The effects of probiotic bacteria on glycaemic control in overweight men and women: a randomised controlled trial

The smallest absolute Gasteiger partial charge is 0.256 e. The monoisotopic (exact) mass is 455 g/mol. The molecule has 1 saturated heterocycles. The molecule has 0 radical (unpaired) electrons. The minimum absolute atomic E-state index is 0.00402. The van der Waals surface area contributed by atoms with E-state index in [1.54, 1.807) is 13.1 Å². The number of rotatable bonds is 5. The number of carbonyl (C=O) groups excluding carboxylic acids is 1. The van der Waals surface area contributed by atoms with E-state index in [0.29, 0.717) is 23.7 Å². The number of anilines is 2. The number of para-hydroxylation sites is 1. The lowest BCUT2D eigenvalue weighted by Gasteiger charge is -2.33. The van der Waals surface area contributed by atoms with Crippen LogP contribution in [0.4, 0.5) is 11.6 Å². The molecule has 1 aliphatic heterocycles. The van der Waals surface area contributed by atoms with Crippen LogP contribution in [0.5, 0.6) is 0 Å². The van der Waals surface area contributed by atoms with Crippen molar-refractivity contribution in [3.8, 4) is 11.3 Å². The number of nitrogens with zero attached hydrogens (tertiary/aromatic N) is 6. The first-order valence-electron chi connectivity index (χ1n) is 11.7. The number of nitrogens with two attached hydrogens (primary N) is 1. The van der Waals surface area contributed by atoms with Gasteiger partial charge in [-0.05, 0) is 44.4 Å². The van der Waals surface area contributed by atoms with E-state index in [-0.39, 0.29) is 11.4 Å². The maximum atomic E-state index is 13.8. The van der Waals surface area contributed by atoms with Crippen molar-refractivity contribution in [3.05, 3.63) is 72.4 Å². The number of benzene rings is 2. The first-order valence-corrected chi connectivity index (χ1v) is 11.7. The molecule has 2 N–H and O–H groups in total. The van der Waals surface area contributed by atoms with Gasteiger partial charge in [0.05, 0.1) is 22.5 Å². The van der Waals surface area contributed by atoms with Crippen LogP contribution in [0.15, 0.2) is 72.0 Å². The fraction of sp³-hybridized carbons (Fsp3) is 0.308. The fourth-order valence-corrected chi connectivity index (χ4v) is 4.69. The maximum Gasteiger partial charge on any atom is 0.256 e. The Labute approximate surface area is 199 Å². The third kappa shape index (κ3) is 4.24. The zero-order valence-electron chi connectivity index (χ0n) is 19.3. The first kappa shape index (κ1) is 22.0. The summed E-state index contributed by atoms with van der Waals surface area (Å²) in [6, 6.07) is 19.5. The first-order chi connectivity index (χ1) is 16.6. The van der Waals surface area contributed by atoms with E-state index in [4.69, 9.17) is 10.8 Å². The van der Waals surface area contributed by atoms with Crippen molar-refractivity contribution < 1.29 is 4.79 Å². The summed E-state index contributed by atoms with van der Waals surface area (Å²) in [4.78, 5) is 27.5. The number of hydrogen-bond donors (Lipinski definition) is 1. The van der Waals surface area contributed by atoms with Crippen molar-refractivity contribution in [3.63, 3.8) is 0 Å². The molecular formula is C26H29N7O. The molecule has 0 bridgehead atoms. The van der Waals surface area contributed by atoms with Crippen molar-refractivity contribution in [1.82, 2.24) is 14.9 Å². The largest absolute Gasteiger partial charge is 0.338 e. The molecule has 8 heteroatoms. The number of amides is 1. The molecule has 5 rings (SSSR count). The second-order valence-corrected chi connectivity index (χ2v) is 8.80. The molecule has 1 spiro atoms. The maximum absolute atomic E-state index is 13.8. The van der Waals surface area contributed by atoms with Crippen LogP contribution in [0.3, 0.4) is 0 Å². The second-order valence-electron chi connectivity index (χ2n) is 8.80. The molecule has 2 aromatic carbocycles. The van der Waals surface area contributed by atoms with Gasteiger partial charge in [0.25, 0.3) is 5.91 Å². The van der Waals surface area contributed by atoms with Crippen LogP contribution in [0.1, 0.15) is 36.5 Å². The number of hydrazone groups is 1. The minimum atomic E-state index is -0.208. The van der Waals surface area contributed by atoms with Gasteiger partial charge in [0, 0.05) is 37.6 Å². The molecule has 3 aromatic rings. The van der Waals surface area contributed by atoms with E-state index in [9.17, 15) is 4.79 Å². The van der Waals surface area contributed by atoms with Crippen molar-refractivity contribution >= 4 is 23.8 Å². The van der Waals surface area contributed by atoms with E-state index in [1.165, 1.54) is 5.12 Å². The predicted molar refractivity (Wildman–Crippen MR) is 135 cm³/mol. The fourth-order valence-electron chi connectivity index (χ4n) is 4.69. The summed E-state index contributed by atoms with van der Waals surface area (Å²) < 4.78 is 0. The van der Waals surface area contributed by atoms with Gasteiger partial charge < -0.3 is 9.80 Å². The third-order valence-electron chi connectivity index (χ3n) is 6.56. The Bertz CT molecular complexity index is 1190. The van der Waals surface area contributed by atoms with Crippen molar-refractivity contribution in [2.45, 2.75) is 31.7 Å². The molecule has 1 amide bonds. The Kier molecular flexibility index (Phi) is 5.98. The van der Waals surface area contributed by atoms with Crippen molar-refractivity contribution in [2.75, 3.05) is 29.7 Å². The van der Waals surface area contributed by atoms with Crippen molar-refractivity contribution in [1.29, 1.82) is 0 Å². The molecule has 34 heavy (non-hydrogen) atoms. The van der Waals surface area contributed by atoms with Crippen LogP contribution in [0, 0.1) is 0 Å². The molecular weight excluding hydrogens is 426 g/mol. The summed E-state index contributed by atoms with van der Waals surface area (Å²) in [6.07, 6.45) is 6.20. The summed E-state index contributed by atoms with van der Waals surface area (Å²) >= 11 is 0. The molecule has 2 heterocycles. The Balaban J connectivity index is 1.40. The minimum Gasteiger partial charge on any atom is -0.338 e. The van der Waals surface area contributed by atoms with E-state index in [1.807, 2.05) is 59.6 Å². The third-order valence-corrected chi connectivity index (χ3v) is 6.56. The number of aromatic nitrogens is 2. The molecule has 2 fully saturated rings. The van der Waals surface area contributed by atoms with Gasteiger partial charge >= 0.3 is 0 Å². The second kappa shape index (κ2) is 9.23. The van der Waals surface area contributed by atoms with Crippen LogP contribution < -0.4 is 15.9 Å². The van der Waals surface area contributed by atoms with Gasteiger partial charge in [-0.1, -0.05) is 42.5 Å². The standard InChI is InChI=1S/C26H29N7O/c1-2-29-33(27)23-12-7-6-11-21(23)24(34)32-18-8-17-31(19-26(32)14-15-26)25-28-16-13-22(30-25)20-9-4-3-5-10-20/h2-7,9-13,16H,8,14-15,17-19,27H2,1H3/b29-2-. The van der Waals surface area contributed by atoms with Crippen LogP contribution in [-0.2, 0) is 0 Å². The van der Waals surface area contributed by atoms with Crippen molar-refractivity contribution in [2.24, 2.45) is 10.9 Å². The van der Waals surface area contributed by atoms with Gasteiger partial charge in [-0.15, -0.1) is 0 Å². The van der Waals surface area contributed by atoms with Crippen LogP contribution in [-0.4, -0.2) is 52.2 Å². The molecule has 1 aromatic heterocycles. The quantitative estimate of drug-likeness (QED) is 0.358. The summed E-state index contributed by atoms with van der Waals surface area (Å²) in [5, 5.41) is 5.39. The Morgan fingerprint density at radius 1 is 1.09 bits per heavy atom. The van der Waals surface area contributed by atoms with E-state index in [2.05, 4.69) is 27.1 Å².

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Background/Objectives: Evidence from animal and in vitro models suggest a role of probiotic bacteria in improving glycaemic control and delaying the onset of type 2 diabetes. However, the evidence from controlled trials in humans is limited. The objective was to determine if the probiotic bacteria L. acidophilus La5 and B. animalis subsp lactis Bb12, supplemented in a whole food (yoghurt) or isolated (capsules) form, can improve biomarkers of glycaemic control. Subjects/methods: Following a 3-week washout period, 156 overweight men and women over 55 years (mean age: 67±8 years; mean body mass index (31±4 kg/m2) were randomized to a 6-week double-blinded parallel study. The four intervention groups were: (A) probiotic yoghurt plus probiotic capsules; (B) probiotic yoghurt plus placebo capsules; (C) control milk plus probiotic capsules; and (D) control milk plus placebo capsules. Outcome measurements, including fasting glucose, insulin, glycated haemoglobin and Homoeostasis Model Assessment of Insulin Resistance (HOMA-IR), were performed at baseline and week 6. Results: Relative to the milk-control group, probiotic yoghurt resulted in a significantly higher HOMA-IR (0.32±0.15, P=0.038), but did not have a significant effect on the other three measures of glycaemic control (P>0.05). Relative to placebo capsules, probiotic capsules resulted in a significantly higher fasting glucose (0.15±0.07 mmol/l, P=0.037), with no significant effect on the other three measures of glycaemic control (P>0.05). Further analyses did not identify other variables as contributing to these adverse findings. Conclusions: Data from this study does not support the hypothesis that L. acidophilus La5 and B. animalis subsp lactis Bb12, either in isolated form or as part of a whole food, benefit short-term glycaemic control. Indeed, there is weak data for an adverse effect of these strains on glucose homoeostasis.
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